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Maxmillion Dunbar - House of Woo

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Artist: Maxmillion Dunbar

Album: House of Woo

Label: Rvng Intl.

Review date: Feb. 25, 2013

Over the past few years, vowel-ditching Brooklyn label RVNG Intl. has shown a deft curatorial hand. With both marquee releases and the experimental-leaning FRKWYS sides, head dude Matt Werth has managed to produce an engaging survey of genre-agnostic sounds from many corners of the underground.

House of Woo, the second album from Future Times imprint owner and Beautiful Swimmers member Maxmillion Dunbar keeps with RVNG’s habit of fostering cool without slipping into sheer trendiness. Unlike the dark, industrialized beats currently populating many dance music playlists, Woo is light on its feet — more the soundtrack to an evening of beachside serenity than a 5 a.m. scream from some Mancunian warehouse.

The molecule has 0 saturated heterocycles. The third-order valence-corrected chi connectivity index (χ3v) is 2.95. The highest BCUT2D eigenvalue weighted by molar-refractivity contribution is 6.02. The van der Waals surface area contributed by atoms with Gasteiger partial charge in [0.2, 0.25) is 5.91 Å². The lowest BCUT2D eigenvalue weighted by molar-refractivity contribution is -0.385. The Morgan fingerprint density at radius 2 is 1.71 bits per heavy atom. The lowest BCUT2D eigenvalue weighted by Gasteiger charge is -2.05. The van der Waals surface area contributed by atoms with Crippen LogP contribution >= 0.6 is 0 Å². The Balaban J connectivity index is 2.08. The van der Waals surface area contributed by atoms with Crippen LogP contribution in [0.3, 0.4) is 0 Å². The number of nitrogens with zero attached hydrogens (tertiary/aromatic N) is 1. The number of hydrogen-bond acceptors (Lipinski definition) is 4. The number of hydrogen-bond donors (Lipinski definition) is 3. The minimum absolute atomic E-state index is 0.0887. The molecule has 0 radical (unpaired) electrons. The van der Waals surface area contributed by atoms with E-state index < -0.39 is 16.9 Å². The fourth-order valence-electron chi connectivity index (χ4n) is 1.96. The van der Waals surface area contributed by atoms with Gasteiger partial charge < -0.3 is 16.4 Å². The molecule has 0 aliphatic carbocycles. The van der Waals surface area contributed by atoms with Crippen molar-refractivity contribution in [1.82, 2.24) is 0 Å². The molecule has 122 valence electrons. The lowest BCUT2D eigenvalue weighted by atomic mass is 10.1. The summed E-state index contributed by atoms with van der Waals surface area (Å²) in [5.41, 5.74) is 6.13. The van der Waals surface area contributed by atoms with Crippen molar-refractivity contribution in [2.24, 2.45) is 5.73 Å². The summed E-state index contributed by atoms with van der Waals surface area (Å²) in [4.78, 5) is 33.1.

Dunbar — A.K.A. Washington, D.C. resident Andrew Field-Pickering — claims the tracks were born from his love for his girlfriend, which is appropriately charming. The Cupid-pierced inspiration makes sense, given the record’s woozy synthesizers and playful sense of melody. Yet, lovestruck or not, Dunbar is at heart, a floor-facing producer, and Woo contains its share of propulsive grooves.

“Slave To The Vibe” opens the proceedings with three minutes of crystal-gazing synth warbles before waking things up with a knocking hip-hop-cum-house beat. “Coins For The Canopy” and “The Figurine (Nod Mix)” improve upon the formula by disassociating the beat, swirling it amongst the more new-age elements. The effect is intoxicating, ideal for the “laying back in chairs and letting [the tracks] play over and over,” which Dunbar has spoken of.

This vaguely trippy soundtracking, however, is also responsible for the album’s key drawback. Although the record favors lower-BPM moments of the sublime, there is little to stick in the mind once the sounds recede. “Loving The Drift” offers a solid case-in-point, both in title and execution. While the cloud-soft ambience and padded, nu-disco beats are indeed lovely, there remains a sinking feeling that — much like a holiday sunset — it will soon slip away.

By Ethan Covey

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